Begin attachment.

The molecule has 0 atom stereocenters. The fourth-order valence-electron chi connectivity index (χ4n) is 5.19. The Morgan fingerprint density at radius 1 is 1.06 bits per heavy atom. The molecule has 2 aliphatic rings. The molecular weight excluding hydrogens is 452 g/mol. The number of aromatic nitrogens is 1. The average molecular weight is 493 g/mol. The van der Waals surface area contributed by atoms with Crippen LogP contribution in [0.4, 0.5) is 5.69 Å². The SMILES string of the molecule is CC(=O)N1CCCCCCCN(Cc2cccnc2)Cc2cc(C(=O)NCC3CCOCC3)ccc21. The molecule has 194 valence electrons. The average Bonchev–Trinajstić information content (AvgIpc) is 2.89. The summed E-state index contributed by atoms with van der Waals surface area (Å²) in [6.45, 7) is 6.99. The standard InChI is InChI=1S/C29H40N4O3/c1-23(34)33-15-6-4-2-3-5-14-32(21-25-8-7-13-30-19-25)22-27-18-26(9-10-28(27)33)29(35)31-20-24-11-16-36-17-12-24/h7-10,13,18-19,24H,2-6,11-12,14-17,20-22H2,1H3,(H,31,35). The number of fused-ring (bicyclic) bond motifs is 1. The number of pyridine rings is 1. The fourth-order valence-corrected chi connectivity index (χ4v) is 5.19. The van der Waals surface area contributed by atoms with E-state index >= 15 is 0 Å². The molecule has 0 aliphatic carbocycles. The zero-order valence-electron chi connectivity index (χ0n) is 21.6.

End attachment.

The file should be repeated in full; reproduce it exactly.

The molecule has 0 atom stereocenters. The fourth-order valence-electron chi connectivity index (χ4n) is 5.19. The Morgan fingerprint density at radius 1 is 1.06 bits per heavy atom. The molecule has 2 aliphatic rings. The molecular weight excluding hydrogens is 452 g/mol. The number of aromatic nitrogens is 1. The average molecular weight is 493 g/mol. The van der Waals surface area contributed by atoms with Crippen LogP contribution in [0.4, 0.5) is 5.69 Å². The SMILES string of the molecule is CC(=O)N1CCCCCCCN(Cc2cccnc2)Cc2cc(C(=O)NCC3CCOCC3)ccc21. The molecule has 194 valence electrons. The average Bonchev–Trinajstić information content (AvgIpc) is 2.89. The summed E-state index contributed by atoms with van der Waals surface area (Å²) in [6.45, 7) is 6.99. The standard InChI is InChI=1S/C29H40N4O3/c1-23(34)33-15-6-4-2-3-5-14-32(21-25-8-7-13-30-19-25)22-27-18-26(9-10-28(27)33)29(35)31-20-24-11-16-36-17-12-24/h7-10,13,18-19,24H,2-6,11-12,14-17,20-22H2,1H3,(H,31,35). The number of fused-ring (bicyclic) bond motifs is 1. The number of pyridine rings is 1. The fourth-order valence-corrected chi connectivity index (χ4v) is 5.19. The van der Waals surface area contributed by atoms with E-state index >= 15 is 0 Å². The molecule has 0 aliphatic carbocycles. The zero-order valence-electron chi connectivity index (χ0n) is 21.6.